Dr. Silverman: It was in the second year of residency when I went to a live taping of The Moth here in San Francisco that the idea came to me that we should be doing this in residency. I think it was actually the perfect time for me to come to this realization because I had just finished this incredibly intense intern year where I had been involved intimately in people’s lives and I had seen people suffer and die, and interacted with their families, and then I would come home and I would fall asleep and I would wake up and go back and do it all over again. I feel like I never really had much time to process what was going on, and it just passed right through me, and it was around the time that I went to this Moth storytelling event that I realized that. I was like “gosh, I’m not really absorbing or processing or analyzing or reflecting on anything that’s happening in the hospital, I’m just surviving.” And I didn’t like that. I wanted to dive more into what was going on, and provide a forum for others to do the same. I just thought it would be fun, too, because I find that doctors often have these incredible experiences in the hospital, and maybe they come home and they share it with their spouse or one other person, but then the stories sort of get lost and swallowed in the hospital. I also thought that telling the stories might also be an interesting way to show the world what it is we do and what it’s like, in addition to sharing with each other what our experiences are.
V: What have the events been like?
Dr. Silverman: I had the first event in January, it was small, it was like forty people, and it went really well, I got a lot of positive feedback from people in the audience, who told me that hearing the stories made them feel more connected to their jobs and to their patients. I didn’t really know what to expect in terms of the storytellers and their stories, since I didn’t hear them in advance or coach them in advance. Every single one of them went up there and spoke so honestly and so compellingly about their own personal experience. One of the chief residents and his wife were kind enough to express to me their interest in the project and offer funding to help me continue with it. With their support, I was able to scale up to an actual theater in the city, a small 80-seat place called The Shelton Theater, and that’s where we did our second event in May. That event was a little bit fancier in the sense that the storytellers were coached beforehand, we had somebody playing guitar in between the stories, and it was just a little more put together. That’s the event that the San Francisco Chronicle came to cover, and that was a huge turning point for us. After the article came out, I started getting emails from people, including retired doctors in the city who said, “I have stories, I want to share them.” It’s like they waited and waited and finally are having this forum to tell their stories.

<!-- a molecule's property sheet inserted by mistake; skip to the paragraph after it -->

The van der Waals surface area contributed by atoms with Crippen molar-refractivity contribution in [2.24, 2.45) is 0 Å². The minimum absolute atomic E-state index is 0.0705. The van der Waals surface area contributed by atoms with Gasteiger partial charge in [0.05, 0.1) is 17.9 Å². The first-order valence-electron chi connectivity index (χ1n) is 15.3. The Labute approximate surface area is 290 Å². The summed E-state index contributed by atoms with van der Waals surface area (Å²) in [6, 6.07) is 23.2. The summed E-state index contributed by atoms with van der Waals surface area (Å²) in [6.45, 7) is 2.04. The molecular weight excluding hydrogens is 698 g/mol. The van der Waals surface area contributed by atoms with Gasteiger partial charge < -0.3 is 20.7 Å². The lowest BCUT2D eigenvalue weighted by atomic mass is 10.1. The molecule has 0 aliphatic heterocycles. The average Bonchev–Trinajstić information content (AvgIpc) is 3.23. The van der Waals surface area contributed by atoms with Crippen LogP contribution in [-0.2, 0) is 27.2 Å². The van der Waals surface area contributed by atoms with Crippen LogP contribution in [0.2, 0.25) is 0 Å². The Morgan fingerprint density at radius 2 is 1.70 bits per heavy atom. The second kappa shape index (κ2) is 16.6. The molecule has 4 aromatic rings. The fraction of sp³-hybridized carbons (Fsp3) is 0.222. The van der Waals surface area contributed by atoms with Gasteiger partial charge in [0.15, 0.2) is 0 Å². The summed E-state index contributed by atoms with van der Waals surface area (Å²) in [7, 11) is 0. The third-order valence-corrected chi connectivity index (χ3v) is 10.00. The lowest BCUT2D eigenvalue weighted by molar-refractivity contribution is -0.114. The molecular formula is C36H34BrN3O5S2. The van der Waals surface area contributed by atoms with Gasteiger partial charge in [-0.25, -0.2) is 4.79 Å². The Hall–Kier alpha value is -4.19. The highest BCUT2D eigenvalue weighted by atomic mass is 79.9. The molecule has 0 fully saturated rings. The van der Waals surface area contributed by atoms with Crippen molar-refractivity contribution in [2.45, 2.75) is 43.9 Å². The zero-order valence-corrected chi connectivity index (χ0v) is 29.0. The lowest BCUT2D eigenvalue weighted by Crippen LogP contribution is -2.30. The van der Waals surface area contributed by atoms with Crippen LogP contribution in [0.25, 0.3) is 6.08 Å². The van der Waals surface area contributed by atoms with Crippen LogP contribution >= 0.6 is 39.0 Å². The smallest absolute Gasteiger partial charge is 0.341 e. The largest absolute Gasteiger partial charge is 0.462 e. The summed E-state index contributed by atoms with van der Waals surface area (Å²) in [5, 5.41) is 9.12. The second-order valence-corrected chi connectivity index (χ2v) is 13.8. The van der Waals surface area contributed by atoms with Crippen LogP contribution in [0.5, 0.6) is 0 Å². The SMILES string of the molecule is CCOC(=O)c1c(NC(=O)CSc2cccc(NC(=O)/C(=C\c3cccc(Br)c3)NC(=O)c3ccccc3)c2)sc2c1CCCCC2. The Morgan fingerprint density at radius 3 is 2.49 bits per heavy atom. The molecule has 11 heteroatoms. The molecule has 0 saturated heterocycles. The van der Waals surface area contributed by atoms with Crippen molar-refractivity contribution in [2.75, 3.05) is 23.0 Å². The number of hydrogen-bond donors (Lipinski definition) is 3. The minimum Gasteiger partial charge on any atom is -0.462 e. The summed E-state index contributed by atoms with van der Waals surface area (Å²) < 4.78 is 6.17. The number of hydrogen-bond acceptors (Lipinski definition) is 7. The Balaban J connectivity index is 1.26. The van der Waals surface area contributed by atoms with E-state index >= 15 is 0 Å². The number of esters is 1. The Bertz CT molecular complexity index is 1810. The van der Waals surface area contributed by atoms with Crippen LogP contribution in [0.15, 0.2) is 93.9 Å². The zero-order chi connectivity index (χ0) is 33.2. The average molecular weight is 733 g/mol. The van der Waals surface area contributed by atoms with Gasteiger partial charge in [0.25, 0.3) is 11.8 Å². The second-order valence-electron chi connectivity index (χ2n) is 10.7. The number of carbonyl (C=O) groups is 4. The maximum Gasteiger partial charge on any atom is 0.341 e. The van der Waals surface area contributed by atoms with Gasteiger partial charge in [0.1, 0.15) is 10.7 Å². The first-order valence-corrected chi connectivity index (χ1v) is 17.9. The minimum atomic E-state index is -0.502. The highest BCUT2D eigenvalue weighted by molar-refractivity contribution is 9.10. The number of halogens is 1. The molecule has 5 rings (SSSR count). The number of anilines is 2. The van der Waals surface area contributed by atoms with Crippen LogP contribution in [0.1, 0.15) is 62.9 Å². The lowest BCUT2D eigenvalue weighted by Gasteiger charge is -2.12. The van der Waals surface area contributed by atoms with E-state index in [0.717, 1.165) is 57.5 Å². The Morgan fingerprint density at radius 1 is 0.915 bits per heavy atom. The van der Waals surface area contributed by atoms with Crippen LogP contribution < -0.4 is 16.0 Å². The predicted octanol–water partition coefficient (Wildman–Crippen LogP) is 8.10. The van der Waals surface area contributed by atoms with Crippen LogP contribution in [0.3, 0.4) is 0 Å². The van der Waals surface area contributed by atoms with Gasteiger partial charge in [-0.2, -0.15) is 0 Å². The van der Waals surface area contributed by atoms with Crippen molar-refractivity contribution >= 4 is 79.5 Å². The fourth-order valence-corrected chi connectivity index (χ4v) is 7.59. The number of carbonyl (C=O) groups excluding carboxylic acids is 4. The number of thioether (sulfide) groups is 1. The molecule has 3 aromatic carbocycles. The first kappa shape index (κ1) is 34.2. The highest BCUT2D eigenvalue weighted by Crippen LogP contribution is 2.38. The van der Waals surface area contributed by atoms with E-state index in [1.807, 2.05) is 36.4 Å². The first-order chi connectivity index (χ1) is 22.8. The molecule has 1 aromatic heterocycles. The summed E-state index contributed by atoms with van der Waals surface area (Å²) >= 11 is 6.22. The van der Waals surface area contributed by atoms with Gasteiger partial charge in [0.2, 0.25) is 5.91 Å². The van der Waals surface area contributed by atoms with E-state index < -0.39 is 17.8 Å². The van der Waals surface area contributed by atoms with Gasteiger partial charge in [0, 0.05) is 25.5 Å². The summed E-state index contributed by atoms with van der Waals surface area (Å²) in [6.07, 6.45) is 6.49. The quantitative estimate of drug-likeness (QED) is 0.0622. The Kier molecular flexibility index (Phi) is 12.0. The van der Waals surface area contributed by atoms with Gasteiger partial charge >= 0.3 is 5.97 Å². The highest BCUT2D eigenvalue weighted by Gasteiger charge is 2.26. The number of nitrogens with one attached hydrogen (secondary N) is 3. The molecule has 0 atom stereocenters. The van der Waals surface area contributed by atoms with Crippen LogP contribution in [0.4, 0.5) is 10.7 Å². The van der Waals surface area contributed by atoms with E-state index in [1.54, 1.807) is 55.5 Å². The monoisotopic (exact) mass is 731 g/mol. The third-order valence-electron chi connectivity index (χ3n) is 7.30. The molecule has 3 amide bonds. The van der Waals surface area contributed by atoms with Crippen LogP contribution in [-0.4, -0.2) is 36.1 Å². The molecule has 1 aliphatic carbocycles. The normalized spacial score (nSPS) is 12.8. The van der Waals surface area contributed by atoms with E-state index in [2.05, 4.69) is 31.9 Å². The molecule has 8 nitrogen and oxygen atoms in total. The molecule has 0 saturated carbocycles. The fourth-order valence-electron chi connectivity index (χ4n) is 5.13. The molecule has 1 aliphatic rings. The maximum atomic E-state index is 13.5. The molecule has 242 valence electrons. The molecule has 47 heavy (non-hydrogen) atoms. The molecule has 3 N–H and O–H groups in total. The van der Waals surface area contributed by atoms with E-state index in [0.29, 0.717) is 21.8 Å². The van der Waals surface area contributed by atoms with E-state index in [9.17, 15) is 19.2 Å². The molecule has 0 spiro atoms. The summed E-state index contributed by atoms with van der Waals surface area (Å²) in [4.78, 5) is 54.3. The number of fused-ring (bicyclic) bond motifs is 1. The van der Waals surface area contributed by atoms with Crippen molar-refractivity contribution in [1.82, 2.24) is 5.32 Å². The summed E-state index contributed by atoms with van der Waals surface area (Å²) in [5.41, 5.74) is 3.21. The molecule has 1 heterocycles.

V: What have been some of the memorable topics people have touched on in their medical training or hospital experiences?
Dr. Silverman: It’s been incredibly diverse what people decide to talk about, but there are definitely some common themes. I find that codes come up a lot in these stories, probably because they’re so dramatic and emotions run so high. Everybody has a story about their first code. In the same vein as codes, end-of-life care is a really common theme that continues to come up, with the spectrum of emotions that physicians feel when their patients are approaching the end of life, and the variety of comfort level with how the patient and their family choose to approach the end of life. One of my favorite stories was told by one of my extremely talented and charismatic co-residents Meghan O’Brien. She told this story about a patient she took care of, when she was on cardiology: